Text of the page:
• The power of the coalition starts with a single, clear and shared message.
  • Organizations that join a coalition must be willing and able to commit resources to it: people, time and often money.
  • While a 100-member coalition might sound nice, large coalitions often end up diluting the advocacy goal; most coalition members rarely participate, and “care and feeding” of the coalition — rather than achieving the advocacy goal — can become an end to itself.
  • Be sure to set up all of the mechanism for “who does what” prior to the campaign launch. Make sure it is consistent with your planning and theory of change. That will make the campaign activities smoother while also serving as a base for evaluating the coalition's health. You'll thank yourself later.
  • Identify some 'unlikely members' to invite—groups with views quite distinct from yours but with an interesting reach. Of course, think about whether you'd be able to find enough common ground to make this work.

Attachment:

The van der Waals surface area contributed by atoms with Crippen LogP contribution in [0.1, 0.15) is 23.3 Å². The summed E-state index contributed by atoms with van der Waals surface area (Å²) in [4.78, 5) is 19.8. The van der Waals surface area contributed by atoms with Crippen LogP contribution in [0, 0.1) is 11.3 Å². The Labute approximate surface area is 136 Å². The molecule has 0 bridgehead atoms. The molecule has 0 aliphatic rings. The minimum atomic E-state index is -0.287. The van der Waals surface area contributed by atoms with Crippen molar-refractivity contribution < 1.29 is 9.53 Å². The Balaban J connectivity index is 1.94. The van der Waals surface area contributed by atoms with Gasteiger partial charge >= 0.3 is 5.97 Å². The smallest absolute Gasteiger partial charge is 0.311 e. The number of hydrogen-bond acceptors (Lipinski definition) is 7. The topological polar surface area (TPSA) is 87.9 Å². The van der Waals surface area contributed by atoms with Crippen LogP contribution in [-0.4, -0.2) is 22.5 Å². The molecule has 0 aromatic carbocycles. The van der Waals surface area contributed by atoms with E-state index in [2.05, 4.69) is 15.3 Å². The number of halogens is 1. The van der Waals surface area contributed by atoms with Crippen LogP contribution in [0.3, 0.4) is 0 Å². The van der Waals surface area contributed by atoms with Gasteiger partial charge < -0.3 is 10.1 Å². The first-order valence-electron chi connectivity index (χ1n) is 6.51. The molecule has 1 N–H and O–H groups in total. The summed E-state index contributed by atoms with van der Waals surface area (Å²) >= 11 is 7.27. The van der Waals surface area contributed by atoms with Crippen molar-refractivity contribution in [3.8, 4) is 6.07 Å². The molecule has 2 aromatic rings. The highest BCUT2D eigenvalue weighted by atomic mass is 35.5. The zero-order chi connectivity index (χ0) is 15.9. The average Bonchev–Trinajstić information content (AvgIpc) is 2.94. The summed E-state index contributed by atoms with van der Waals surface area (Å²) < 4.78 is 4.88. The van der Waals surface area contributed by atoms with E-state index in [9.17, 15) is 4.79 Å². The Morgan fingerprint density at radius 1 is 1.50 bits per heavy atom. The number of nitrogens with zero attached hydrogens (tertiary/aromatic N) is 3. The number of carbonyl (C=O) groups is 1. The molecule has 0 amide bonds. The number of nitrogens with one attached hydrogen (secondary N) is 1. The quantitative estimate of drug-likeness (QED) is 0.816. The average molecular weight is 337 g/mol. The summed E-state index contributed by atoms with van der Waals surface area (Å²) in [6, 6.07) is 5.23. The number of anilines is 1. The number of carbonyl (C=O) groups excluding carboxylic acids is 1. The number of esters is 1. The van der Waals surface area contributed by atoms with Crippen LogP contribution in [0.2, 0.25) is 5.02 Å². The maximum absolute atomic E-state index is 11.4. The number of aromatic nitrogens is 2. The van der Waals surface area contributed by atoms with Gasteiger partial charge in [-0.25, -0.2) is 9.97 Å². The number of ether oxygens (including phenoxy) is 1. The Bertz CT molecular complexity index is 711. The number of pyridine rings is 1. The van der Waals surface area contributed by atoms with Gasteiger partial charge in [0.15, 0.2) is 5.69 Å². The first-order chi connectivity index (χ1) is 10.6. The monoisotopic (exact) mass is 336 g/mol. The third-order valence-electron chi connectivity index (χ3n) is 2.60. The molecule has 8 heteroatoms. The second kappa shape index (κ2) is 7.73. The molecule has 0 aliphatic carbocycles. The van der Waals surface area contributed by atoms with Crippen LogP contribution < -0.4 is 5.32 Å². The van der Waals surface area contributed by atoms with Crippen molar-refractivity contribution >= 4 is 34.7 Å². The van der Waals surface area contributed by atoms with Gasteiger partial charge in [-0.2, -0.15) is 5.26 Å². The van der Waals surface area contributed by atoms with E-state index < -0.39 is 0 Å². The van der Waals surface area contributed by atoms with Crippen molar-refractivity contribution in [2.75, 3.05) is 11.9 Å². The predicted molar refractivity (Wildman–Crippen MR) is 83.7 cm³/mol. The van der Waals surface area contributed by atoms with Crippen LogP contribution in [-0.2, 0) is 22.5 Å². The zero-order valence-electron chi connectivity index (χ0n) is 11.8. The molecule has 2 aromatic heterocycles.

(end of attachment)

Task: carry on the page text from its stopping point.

• Try not to let the financial resources get in the way of an effective coalition. Make sure that all members feel they have enough resources to participate fully in the coalition and determine a disbursement process that everyone is comfortable with.
  • Despite the seeming ubiquitousness of such coalitions, many funders and nonprofit organizations are new to doing advocacy in coalition. Allow for creativity and innovation when determining a process structure for the coalition. Look hard at your theory of change and seriously consider whether you actually need a coalition, or whether your advocacy goals could be better reached by other means: your own organization, partnerships or subcontracts with one or two groups, etc.